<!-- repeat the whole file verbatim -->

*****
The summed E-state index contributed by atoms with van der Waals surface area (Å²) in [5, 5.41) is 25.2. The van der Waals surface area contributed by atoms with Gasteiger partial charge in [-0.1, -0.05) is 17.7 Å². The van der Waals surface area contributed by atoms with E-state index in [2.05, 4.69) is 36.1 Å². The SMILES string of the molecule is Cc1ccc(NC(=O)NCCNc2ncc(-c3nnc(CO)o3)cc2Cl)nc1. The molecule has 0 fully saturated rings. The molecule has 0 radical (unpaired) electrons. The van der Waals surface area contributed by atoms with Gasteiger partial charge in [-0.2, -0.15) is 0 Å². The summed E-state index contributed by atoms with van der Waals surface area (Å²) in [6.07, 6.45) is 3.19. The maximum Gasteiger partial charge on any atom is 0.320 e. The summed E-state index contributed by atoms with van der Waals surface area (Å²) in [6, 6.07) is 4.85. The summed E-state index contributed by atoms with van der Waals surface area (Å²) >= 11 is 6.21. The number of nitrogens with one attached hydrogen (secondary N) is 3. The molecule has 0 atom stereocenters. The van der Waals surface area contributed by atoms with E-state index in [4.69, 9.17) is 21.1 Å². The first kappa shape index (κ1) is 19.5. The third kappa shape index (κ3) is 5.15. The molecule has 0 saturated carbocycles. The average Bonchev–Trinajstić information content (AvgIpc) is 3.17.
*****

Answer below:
The summed E-state index contributed by atoms with van der Waals surface area (Å²) in [5, 5.41) is 25.2. The van der Waals surface area contributed by atoms with Gasteiger partial charge in [-0.1, -0.05) is 17.7 Å². The van der Waals surface area contributed by atoms with E-state index in [2.05, 4.69) is 36.1 Å². The SMILES string of the molecule is Cc1ccc(NC(=O)NCCNc2ncc(-c3nnc(CO)o3)cc2Cl)nc1. The molecule has 0 fully saturated rings. The molecule has 0 radical (unpaired) electrons. The van der Waals surface area contributed by atoms with Gasteiger partial charge in [-0.2, -0.15) is 0 Å². The summed E-state index contributed by atoms with van der Waals surface area (Å²) in [6.07, 6.45) is 3.19. The maximum Gasteiger partial charge on any atom is 0.320 e. The summed E-state index contributed by atoms with van der Waals surface area (Å²) in [6, 6.07) is 4.85. The summed E-state index contributed by atoms with van der Waals surface area (Å²) >= 11 is 6.21. The number of nitrogens with one attached hydrogen (secondary N) is 3. The molecule has 0 atom stereocenters. The van der Waals surface area contributed by atoms with E-state index in [4.69, 9.17) is 21.1 Å². The first kappa shape index (κ1) is 19.5. The third kappa shape index (κ3) is 5.15. The molecule has 0 saturated carbocycles. The average Bonchev–Trinajstić information content (AvgIpc) is 3.17.